Castaway on the Moon explores one of those great urban questions… could you ever get stuck on one of those conservation islands in a city’s river? Despite being a South Korean film, it’d be hard to find a more universal story—deeply indebted Jeong Jae-yeong throws himself off a bridge after his girlfriend’s dumped him and he’s been laid off. It doesn’t work out. The currents bring him to a conservation island and there, eventually, he plays Robinson Crusoe.
Maybe the first twenty minutes of the film is Jeong Jae-yeong all by himself, no real dialogue with anyone else. He doesn’t even get to the point where he’s carrying on conversations with inanimate objects. He has to sell the situation and he does. It’s sometimes funny, but—like the rest of the film’s approach to his situation—uncomfortably realistic.
Then Jeong Ryeo-won shows up, sort of out of nowhere. She’s a shut-in—some previous event left her with external burn scars and internal psychoses. When she sees Jeong Jae-yeong on the island, she starts watching him.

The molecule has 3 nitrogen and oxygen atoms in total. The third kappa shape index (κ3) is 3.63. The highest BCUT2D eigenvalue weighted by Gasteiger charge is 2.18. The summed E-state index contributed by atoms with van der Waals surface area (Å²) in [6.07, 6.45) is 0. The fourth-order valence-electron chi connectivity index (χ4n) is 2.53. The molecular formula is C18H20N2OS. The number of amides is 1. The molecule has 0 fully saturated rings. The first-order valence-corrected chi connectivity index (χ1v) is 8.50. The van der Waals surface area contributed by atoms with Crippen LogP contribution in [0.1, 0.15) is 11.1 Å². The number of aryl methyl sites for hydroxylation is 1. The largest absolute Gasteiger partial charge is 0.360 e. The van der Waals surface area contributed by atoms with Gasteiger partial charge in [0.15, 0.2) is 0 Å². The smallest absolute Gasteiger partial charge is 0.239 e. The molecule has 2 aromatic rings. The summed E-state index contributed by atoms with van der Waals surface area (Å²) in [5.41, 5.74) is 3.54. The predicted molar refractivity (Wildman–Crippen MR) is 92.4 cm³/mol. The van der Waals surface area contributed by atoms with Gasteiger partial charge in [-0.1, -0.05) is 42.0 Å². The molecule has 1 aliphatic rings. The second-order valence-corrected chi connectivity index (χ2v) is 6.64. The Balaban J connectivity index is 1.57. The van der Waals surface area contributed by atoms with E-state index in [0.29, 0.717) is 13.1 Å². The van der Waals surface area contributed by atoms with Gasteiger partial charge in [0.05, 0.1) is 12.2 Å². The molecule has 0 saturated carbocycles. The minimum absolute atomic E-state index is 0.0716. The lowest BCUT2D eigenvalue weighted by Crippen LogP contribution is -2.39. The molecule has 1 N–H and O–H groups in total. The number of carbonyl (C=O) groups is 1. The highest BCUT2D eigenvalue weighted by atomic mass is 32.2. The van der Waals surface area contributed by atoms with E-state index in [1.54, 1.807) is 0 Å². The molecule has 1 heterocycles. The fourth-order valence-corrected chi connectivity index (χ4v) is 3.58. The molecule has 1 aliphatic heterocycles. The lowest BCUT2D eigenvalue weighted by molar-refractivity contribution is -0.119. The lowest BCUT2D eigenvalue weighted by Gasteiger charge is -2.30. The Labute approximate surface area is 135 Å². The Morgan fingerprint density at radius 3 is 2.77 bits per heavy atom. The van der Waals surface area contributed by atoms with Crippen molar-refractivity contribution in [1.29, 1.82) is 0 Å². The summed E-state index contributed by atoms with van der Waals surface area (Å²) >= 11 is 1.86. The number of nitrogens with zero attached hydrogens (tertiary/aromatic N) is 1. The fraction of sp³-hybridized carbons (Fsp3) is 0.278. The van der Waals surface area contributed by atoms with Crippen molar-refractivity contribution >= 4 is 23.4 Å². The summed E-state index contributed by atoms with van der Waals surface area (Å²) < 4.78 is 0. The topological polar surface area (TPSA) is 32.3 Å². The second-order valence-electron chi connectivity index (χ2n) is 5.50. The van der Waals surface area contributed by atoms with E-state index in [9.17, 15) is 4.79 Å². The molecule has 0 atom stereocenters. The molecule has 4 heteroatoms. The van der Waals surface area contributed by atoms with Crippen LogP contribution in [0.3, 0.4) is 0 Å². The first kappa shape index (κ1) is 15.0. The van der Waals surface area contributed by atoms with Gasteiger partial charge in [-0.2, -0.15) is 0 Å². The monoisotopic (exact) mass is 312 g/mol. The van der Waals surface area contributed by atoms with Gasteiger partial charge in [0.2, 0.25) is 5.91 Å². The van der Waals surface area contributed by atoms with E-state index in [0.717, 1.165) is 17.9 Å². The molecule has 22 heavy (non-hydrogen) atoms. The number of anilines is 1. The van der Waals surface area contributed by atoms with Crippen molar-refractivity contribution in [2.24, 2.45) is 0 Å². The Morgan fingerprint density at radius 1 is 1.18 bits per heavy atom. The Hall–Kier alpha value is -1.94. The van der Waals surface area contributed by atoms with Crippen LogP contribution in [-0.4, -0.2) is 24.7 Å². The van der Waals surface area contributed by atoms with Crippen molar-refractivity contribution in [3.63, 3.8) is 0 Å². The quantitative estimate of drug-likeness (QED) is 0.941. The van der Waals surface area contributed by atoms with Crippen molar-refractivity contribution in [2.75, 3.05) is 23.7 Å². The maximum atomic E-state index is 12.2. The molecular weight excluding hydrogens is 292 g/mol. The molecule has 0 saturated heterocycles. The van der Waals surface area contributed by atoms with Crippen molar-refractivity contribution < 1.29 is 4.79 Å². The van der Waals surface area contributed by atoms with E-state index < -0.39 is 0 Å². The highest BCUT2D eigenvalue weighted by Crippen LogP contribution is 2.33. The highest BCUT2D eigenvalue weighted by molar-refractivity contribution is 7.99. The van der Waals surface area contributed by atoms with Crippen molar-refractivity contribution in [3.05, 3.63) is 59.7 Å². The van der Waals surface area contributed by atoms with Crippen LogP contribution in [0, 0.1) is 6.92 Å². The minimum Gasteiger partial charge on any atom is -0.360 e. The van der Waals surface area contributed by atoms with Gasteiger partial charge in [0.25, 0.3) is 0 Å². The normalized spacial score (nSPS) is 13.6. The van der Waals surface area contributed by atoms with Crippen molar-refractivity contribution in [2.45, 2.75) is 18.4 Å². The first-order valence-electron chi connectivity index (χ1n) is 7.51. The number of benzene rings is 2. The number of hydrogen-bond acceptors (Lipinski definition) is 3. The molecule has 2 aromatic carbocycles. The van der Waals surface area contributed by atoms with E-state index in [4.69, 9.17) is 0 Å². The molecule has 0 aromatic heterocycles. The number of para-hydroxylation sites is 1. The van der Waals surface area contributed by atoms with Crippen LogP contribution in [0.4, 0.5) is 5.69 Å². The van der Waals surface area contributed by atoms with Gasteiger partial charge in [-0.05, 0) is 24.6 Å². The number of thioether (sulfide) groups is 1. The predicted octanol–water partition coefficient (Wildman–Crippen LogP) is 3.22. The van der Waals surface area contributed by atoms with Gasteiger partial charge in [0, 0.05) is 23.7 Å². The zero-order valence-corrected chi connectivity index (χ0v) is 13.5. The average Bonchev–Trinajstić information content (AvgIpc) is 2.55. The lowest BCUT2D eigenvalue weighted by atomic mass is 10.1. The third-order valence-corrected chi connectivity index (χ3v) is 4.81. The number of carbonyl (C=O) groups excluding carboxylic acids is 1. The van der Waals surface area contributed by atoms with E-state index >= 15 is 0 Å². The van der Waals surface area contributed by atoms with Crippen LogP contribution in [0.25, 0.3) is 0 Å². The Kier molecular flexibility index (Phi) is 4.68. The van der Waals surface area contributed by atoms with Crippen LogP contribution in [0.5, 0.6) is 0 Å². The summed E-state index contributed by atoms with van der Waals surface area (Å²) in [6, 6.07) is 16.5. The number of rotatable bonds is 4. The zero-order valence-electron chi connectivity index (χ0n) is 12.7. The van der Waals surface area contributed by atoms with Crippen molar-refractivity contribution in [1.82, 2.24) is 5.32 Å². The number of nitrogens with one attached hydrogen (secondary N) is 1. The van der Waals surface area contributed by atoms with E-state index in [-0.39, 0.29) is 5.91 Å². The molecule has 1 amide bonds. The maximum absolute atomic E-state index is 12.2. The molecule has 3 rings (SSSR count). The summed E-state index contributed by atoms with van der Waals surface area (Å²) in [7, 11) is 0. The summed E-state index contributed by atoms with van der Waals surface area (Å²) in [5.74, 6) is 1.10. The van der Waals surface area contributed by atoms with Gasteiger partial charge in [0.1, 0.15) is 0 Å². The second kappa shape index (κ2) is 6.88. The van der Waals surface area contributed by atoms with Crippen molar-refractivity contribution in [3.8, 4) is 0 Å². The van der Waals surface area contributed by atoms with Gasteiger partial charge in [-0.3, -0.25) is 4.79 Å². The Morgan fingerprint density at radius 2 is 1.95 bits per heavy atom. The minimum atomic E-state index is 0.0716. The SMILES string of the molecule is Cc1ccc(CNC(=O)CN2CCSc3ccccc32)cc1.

The film is only a few times unpredictable. These are somewhat big twists, but the narrative is generally what one would expect. The execution, however, is phenomenal.
Director Lee’s composition is outstanding, as is his direction of his stars. Kim Hong-jip’s music and Kim Byung-seo’s photography are also essential components.
The film’s deceptively traditional. On consideration, it’s actually more innovative than I initially thought. Lee does well.
Written and directed by Lee Hae-Jun; director of photography, Kim Byung-seo; edited by Nam Na-young; music by Kim Hong-jip; production designer, Hwasung Gongjakso; produced by Kim Moo-ryung; released by CJ Entertainment.
Starring Jeong Jae-yeong (Male Kim) and Jeong Ryeo-won (Female Kim).